Jumping mechanisms of Trojan asteroids in the planar restricted three- and four-body problems

Kenta Oshima*, Tomohiro Yanao

*Corresponding author for this work

Research output: Contribution to journalArticlepeer-review

21 Citations (Scopus)


We explore minimal dynamical mechanisms for the transport of Trojan asteroids between the vicinities of the stable Lagrange points $$L_{4}$$L4 and $$L_{5}$$L5 within the framework of the planar restricted three- and four-body problems. This transport, called “jumping” of Trojan asteroids, has been observed numerically in the sophisticated Solar System models. However its dynamical mechanisms have not been fully explored yet. The present study shows that invariant manifolds emanating from an unstable periodic orbit around the unstable Lagrange point $$L_{3}$$L3 mediate the jumping of Trojan asteroids in the Sun–Jupiter planar restricted three-body problem. These invariant manifolds form homoclinic tangles and lobes when projected onto the configuration space through a discrete mapping. Thus the resulted lobe dynamics explains the mechanism for the jumping of Jupiter’s Trojan asteroids. In the Sun–Earth planar restricted three-body problem, on the other hand, invariant manifolds of an unstable periodic orbit around $$L_{3}$$L3 do not exhibit clear homoclinic tangles nor lobes, indicating that the jumping is very difficult to occur. It is then shown that the effect of perturbation of Venus is important for the onset of the jumping of Earth’s Trojan asteroids within the framework of the Sun–Earth–Venus planar restricted four-body problem. The results presented here could shed new insights into the transport mechanism as well as trajectory design associated with $$L_{3}$$L3, $$L_{4}$$L4, and $$L_5$$L5.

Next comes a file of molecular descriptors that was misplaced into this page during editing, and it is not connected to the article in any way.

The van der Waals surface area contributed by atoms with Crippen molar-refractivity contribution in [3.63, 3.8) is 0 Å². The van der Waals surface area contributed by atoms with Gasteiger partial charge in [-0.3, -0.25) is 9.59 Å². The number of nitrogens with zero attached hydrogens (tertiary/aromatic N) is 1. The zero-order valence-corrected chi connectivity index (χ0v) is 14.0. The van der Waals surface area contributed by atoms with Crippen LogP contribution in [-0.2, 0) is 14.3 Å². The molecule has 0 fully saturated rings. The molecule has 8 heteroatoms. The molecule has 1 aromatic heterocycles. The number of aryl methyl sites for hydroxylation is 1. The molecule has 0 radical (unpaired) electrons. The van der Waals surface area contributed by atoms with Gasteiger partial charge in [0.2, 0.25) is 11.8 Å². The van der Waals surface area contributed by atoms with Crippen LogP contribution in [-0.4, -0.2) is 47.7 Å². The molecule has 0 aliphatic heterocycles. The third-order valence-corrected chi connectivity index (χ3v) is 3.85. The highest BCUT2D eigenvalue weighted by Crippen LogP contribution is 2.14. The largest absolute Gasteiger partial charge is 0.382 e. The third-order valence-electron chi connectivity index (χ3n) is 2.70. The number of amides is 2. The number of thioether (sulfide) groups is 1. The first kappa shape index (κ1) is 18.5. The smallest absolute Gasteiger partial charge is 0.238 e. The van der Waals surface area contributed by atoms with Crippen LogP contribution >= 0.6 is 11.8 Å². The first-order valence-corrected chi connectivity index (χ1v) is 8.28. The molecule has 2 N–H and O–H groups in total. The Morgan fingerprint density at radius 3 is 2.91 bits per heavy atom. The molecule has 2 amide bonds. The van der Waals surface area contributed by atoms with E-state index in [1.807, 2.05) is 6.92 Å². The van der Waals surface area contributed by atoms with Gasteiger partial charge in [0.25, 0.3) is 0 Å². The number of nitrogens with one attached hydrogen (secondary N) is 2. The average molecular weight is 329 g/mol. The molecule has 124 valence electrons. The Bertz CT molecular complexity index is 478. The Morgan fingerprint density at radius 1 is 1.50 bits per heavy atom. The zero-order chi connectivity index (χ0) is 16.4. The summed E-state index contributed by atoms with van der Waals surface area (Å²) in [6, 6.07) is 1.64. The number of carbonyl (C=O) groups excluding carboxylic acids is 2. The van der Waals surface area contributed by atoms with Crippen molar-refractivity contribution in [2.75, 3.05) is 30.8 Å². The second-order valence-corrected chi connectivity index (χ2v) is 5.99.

Original languageEnglish
Pages (from-to)53-74
Number of pages22
JournalCelestial Mechanics and Dynamical Astronomy
Issue number1
Publication statusPublished - 2015 May 1


  • Homoclinic tangles
  • Invariant manifolds
  • Jumping Trojan
  • Lagrange points
  • Lobe dynamics
  • Restricted four-body problem
  • Restricted three-body problem

ASJC Scopus subject areas

  • Modelling and Simulation
  • Mathematical Physics
  • Astronomy and Astrophysics
  • Space and Planetary Science
  • Computational Mathematics
  • Applied Mathematics


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